At this point, it is important to distinguish between true biblical Yisrael and the nation-state that currently bears the name Israel in the Middle East. Biblical, spiritual Yisrael consists of believers from every nation, tribe, tongue, and people who have put their faith in Yahuah’s son — our Messiah — for redemption. This process, also known as salvation, is carried out by our High Priest Yeshua and will reach its fulfillment when we are resurrected. So, no one group can claim ‘ownership’ of Covenant blessings that have been ordained since the foundation of the world by our Heavenly Father. While everyone is ‘eligible’ to receive these promises, not everyone will qualify.

Thanksgiving — A Shavuot Counterfeit?

Norman Rockwell Thanksgiving poster

Christianity has marketed the third Thursday of November as a day set aside to give thanks to God for agricultural bounty. When you research the origin of Thanksgiving you may be shocked to discover its pagan harvest festival roots.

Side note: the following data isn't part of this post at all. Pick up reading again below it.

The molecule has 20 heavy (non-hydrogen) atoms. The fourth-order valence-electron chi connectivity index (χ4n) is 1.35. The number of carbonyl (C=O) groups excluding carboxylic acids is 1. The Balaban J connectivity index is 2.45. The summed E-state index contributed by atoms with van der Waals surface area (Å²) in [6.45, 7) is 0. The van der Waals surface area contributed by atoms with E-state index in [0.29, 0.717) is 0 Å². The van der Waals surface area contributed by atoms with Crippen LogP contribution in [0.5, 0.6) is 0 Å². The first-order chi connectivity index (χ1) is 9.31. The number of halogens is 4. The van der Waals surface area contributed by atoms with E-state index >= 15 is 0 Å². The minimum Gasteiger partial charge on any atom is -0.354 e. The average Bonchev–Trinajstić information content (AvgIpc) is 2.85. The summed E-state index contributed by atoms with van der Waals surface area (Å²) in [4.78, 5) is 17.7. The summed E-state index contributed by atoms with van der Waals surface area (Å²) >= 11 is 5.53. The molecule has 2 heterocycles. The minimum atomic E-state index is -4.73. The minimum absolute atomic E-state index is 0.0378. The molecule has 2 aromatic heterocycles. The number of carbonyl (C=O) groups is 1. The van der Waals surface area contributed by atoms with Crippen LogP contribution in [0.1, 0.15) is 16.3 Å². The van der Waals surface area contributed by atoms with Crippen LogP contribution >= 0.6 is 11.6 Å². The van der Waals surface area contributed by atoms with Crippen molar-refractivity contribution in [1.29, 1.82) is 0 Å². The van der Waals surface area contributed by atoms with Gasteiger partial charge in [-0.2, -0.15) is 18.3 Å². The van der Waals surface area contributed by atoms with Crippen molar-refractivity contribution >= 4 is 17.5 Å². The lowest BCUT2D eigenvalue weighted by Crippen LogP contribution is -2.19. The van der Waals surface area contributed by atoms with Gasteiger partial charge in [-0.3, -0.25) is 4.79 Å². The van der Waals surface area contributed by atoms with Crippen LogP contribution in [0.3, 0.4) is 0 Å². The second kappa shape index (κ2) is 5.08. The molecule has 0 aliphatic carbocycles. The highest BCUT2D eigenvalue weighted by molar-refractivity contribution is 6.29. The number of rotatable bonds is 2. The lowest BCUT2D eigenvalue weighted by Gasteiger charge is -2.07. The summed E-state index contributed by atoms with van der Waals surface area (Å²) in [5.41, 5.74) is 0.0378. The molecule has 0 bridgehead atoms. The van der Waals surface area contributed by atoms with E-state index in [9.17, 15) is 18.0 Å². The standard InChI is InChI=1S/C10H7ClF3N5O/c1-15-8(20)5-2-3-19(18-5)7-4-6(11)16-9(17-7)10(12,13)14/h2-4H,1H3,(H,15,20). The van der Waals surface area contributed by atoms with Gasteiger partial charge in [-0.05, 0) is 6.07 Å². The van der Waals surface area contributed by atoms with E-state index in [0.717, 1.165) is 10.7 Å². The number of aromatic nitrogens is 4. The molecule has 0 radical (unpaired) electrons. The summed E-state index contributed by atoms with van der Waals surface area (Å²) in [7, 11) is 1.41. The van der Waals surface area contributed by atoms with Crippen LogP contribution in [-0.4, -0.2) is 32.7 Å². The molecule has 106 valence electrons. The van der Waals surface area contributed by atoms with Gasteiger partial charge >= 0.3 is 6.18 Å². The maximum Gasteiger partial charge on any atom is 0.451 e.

Since childhood, most of us were told that Thanksgiving is a day ‘to honor God’ for all His blessings. Do you believe Yah approves of his children participating in a meal that is linked to gods of agriculture and at one time was associated with child sacrifice?

When you research the origin of Thanksgiving you may be shocked to discover its harvest festival roots that can be traced back to ancient Babylon and Rome.